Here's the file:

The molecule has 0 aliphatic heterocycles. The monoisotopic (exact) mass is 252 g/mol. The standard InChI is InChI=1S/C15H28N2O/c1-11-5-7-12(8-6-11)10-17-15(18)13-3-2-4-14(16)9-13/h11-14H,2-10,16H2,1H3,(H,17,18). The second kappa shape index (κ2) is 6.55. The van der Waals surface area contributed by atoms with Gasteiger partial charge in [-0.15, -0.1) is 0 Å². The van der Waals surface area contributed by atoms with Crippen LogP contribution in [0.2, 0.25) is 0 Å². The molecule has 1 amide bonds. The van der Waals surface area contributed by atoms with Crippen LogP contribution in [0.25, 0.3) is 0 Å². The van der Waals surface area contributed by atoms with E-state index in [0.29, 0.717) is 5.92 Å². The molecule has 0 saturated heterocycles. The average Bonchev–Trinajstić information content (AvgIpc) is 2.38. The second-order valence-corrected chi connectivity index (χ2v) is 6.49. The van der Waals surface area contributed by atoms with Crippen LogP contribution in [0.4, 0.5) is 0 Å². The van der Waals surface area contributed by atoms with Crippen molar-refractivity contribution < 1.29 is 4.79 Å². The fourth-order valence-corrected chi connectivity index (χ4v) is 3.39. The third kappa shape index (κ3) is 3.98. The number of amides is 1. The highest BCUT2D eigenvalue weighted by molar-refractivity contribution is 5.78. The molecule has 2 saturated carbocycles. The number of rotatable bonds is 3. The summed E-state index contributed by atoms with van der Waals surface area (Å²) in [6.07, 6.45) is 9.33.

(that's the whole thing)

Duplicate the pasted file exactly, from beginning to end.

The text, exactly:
The molecule has 0 aliphatic heterocycles. The monoisotopic (exact) mass is 252 g/mol. The standard InChI is InChI=1S/C15H28N2O/c1-11-5-7-12(8-6-11)10-17-15(18)13-3-2-4-14(16)9-13/h11-14H,2-10,16H2,1H3,(H,17,18). The second kappa shape index (κ2) is 6.55. The van der Waals surface area contributed by atoms with Gasteiger partial charge in [-0.15, -0.1) is 0 Å². The van der Waals surface area contributed by atoms with Crippen LogP contribution in [0.2, 0.25) is 0 Å². The molecule has 1 amide bonds. The van der Waals surface area contributed by atoms with Crippen LogP contribution in [0.25, 0.3) is 0 Å². The van der Waals surface area contributed by atoms with E-state index in [0.29, 0.717) is 5.92 Å². The molecule has 0 saturated heterocycles. The average Bonchev–Trinajstić information content (AvgIpc) is 2.38. The second-order valence-corrected chi connectivity index (χ2v) is 6.49. The van der Waals surface area contributed by atoms with Crippen LogP contribution in [0.4, 0.5) is 0 Å². The van der Waals surface area contributed by atoms with Crippen molar-refractivity contribution < 1.29 is 4.79 Å². The fourth-order valence-corrected chi connectivity index (χ4v) is 3.39. The third kappa shape index (κ3) is 3.98. The number of amides is 1. The highest BCUT2D eigenvalue weighted by molar-refractivity contribution is 5.78. The molecule has 2 saturated carbocycles. The number of rotatable bonds is 3. The summed E-state index contributed by atoms with van der Waals surface area (Å²) in [6.07, 6.45) is 9.33.